The detourist does not seek greater adventures down roads closed to the normal flows of traffic. She is not looking for the distinctiveness of Robert Frost’s walker in the woods choosing the less-traveled path. She becomes the Ur-Tourist in not choosing the un-Beaten Path, and that has made all the difference.
Those Less-Chosen Paths that so many anti-tourist “travelers,” “adventurers,” and other self-denying tourists prefer are still tourist paths, even more so by my calculations. The detourist has no need for those trails; she does not care for places where no one else goes.
The disrupted tourist
I have described the detourist in a previous post as “a disrupted tourist. Unlike conventional tourists, including those who look for less-traveled routes, who desire those places and experiences ‘off the beaten path,’ the detourist disrupts the conventions, values, aesthetics, and purposes of the tourist mentality; she desires, in short, to enter a wholly different reality of human experience, awareness, and beingness.” The detourist meets life’s disruptions on its own terms.
A detour is not a less-traveled path. In fact, it becomes the More-Traveled Path by redirecting the heavy load of traffic onto a lesser-used route. The point of the detourist is not the route or the destination, but the disruption. The detourist accepts, even embraces the disruption of intentions, of convenience and efficiency, the angst of putting up with the unsettling necessity of rerouting.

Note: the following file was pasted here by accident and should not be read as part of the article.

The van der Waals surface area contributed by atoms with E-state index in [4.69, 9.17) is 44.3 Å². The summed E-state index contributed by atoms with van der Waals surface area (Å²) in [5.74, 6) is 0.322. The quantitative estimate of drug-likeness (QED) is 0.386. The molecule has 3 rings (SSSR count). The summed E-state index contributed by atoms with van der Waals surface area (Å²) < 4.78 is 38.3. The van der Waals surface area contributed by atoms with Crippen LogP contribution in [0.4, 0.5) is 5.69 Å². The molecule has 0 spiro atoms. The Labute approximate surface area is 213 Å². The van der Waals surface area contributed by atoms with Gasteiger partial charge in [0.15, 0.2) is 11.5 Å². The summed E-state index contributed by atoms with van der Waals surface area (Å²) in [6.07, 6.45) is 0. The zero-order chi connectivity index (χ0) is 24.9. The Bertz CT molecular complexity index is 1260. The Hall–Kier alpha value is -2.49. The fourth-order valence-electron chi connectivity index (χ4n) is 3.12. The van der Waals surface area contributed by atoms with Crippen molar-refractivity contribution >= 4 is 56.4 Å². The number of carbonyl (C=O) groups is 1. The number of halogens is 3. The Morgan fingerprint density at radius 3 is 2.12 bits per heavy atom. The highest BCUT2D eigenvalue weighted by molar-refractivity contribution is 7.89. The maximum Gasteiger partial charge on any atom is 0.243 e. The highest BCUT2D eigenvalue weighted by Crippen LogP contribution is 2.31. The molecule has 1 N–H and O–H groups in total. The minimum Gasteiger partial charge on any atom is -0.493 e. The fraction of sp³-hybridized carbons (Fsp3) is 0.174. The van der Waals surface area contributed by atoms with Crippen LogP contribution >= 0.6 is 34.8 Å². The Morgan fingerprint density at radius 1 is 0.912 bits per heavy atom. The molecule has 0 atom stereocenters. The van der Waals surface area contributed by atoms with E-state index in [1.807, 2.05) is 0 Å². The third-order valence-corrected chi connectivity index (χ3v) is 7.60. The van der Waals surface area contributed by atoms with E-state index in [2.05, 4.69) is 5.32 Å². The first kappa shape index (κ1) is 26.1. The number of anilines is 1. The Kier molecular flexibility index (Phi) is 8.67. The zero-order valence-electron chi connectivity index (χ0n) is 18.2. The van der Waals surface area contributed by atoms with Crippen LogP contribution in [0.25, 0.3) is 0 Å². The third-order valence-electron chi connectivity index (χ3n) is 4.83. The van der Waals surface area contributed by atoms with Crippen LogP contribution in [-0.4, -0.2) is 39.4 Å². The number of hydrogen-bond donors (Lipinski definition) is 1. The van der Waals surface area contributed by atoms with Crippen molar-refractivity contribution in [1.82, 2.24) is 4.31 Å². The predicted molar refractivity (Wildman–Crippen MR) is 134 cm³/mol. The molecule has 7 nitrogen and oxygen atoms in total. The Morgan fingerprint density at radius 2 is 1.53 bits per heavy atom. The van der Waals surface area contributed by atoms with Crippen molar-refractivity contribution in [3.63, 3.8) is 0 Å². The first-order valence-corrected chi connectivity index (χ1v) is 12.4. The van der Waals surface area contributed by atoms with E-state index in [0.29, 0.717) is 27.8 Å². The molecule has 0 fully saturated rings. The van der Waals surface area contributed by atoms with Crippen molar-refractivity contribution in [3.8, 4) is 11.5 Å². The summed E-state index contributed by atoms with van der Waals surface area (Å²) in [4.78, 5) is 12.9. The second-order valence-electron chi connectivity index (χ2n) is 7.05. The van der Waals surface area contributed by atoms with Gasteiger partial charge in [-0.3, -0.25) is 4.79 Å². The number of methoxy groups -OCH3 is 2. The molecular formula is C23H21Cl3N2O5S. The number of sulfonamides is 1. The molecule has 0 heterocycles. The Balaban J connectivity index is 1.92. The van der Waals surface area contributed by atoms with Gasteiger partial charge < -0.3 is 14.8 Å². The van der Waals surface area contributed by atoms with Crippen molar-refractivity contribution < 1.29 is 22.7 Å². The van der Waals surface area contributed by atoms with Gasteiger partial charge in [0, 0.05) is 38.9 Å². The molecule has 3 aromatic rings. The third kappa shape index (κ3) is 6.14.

Following the flow of karma
So the detourist welcomes unanticipated changes in course, regards the derailment of one’s intentions and ambitions as a normal and agreeable opportunity. By simply accepting the flow of karma through the unexpected, unforeseen, disruptive vagaries of life, the detourist rejects the contrived normalcies of the consumer economy, of which tourism in all of its guises (including those of “traveler” and “adventurer”) ranks as an exemplary instance. She has no need to be anything, to become or to project anything other than who she already is—not “free” or “beautiful” or special in any way. She is content with the complicated, inconsistent, somewhat incoherent human being that she already is, just trying her best at being alive.
The detourist has no need for bucket lists or photo albums filled with snapshots of every destination she has visited. Her great goal in life, the one thing she wants to accomplish before she dies, is to be simply alive. Which is more than any tourist could hope for.